Haynes is an Assembly member representing Riverside and
He serves on the Appropriations and Budget Committees. [go to
Assembly Member Haynes
website at California Assembly][go to Haynes index]
the Credit Card
unaccountable education bureaucracy...
the state bailed out Vallejo Unified School district by giving
them $60 million. Last year the state bailed out Oakland Unified
by giving that
district $100 million. Over the last three years, more school districts have
come to the state asking for money, and threatening to go bankrupt, than
From 1850 to 1990, not one single school district in the state
went bankrupt. Since 1990, eight districts have gotten themselves
into such financial trouble that the state had to lend them money
to keep them from going bankrupt. For some reason, over the last
15 years, school districts have become less and less responsible
with the money entrusted to them by the state. What is happening?
Why is the system out of control?
Richmond Unified was the first district to run out of money,
and come to the state for enough money to cover its
incompetence. Republicans refused to vote for the bill that would
give Richmond the money unless the district reformed its ways.
Their argument was simple. If the Legislature gave an incompetently
run district money without requiring some real spending reform
in the district, it would literally be throwing the taxpayers’ money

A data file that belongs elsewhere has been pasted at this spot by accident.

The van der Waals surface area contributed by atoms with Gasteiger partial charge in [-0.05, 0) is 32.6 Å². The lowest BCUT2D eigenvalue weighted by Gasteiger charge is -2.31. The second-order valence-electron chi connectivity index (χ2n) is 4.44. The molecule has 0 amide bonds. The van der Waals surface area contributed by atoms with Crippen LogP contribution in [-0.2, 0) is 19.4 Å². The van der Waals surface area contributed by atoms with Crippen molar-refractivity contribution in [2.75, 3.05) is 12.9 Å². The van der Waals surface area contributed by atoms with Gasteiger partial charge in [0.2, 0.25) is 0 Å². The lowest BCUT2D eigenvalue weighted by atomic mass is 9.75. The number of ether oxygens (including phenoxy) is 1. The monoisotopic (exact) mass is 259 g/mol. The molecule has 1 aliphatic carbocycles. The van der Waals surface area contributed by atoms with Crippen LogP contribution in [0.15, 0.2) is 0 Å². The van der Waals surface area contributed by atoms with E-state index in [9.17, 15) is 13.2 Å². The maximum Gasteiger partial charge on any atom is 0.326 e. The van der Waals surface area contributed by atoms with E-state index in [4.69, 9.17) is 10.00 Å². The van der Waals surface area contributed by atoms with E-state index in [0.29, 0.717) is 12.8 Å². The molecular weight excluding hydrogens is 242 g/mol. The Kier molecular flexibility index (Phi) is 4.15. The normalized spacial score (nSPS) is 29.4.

down that same rat hole. Richmond didn’t get its money,
so it sued.
reason, the California Supreme Court ordered the state to give
Richmond the money without strings, claiming that the
state could not allow a district to go bankrupt. The court’s
reasoning was extremely flawed, but, more important; the court
literally ignored some real political facts when it issued its
order. For instance, in many districts, the school board has
been elected by money from the union for the teachers or the
janitors. That board then votes for a sweetheart contract with
that union. If the board does that too often, the district can
go bankrupt. The Republicans knew this, and believed that the
only way to hold the district responsible for this kind of irresponsible
behavior was to allow for the contract to be voided. By ordering
the payment of the money, the court essentially interfered with
the legislative process, and prevented Republicans from holding
the unions responsible. The money had to be paid.
Democrats in the Legislature passed AB 1200, which required
the district to file a lot of reports, and allowed the
state to appoint a receiver to run the district, but the receiver
could not set aside either union or administrator contracts.
The school board of the bankrupt district didn’t get to
vote on district issues, but none of the board members lost their
jobs, or the perks of the jobs.
None of the adults who caused the bankruptcy, and destroyed
the education of the children paid a price for their
incompetence. Lately, districts have figured out that they can
use the state’s general fund as its personal credit card
for a period, and if they get out of control, the board loses
its power for a period, but the union, the administrators, and
the others who make money off of the system don’t really
get hurt. That is why, lately, more and more school districts
are going bankrupt.
Oakland, Fresno, Compton, Coachella, and other districts have
found that, if they scream loud enough, they don’t
have to do anything to get the money. The Legislature has essentially
written checks without any controls on the money. The receiver
goes into the district without the power to hold any of the adults
who caused the problems accountable. How can you bring accountability
to a system when bad laws and bad court decisions prevent reasonable
reforms? Until unions or administrators lose their jobs or their
contracts, they will continue to abuse the state’s credit